Africa, Food, Sustainability

New compendium identifies 100 promising forgotten foods for Africa

FAO and FARA, a continental research forum, launched a publication on underutilised crops that have the potential to provide dietary nutrients to various African communities

Africa is paradoxically reliant on imported food and home to a disproportionate share of the world’s hungry while at the same time boasting the potential to be a global breadbasket and food superpower. Part of realising that potential depends on tapping the continent’s vast array of food crops, which too often have been pushed off-stage by global commodity foods produced elsewhere.

These include traditional local mainstays such as Bambara groundnut and pigeon peas, superfoods such as fonio or baobab fruit, and naturalised vitamin-rich crops such as amaranth or taro.

The new Compendium of Forgotten Foods in Africa aims to move the needle by identifying so-called orphan foods that very often are “locally adapted and less fastidious than exotic cultivars” such as maize, rice or wheat. Produced by the Food and Agriculture Organization of the United Nations (FAO) in partnership with the Forum for Agricultural Research in Africa (FARA), the compendium presents 100 examples of neglected local foods that have the potential to sustainably provide the much-needed dietary nutrients to various communities across Africa.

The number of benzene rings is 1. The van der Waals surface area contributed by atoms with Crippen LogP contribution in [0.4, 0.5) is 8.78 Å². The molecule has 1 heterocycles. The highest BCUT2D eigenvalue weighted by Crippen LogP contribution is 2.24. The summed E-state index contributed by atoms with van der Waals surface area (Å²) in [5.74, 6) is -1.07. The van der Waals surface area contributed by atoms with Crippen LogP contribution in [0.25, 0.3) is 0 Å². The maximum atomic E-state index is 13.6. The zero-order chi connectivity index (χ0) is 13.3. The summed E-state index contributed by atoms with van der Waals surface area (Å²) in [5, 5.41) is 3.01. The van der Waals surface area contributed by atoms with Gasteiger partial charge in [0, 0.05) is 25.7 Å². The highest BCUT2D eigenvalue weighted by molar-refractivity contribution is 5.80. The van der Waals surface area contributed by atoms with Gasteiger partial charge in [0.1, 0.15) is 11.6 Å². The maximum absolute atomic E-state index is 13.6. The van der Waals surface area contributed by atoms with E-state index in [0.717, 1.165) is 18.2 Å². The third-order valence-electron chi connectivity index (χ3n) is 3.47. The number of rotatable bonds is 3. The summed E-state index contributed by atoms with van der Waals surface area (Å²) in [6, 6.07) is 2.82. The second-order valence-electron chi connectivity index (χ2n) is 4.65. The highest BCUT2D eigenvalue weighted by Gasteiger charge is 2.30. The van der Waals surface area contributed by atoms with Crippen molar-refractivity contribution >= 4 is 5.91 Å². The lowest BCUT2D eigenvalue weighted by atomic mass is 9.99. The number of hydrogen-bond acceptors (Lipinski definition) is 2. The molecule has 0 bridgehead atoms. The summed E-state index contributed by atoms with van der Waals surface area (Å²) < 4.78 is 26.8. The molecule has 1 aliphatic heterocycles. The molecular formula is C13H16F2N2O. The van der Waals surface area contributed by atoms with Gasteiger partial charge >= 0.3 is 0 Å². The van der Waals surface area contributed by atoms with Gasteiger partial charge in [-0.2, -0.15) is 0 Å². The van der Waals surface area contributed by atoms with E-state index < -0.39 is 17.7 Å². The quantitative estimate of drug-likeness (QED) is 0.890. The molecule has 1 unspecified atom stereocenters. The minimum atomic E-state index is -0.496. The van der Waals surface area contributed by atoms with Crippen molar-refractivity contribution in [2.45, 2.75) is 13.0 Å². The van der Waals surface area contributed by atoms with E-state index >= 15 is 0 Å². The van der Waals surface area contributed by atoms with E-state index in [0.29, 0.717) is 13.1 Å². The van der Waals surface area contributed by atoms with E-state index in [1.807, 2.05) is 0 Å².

The 100 examples collated in the Compendium, with imagery, agroecological suitability, agronomic requirements, and nutritional qualities, were selected after an initial canvassing of experts around Africa, whose specialities range from value-chain development to genetic improvement.

The project, begun as an initiative between FAO and the African Union, also dovetails nicely into The Vision for Adapted Crops and Soils (VACS), a newer project spearheaded by FAO and the State Department of the United States of America which is strongly geared to leveraging Africa’s indigenous agricultural products and techniques.

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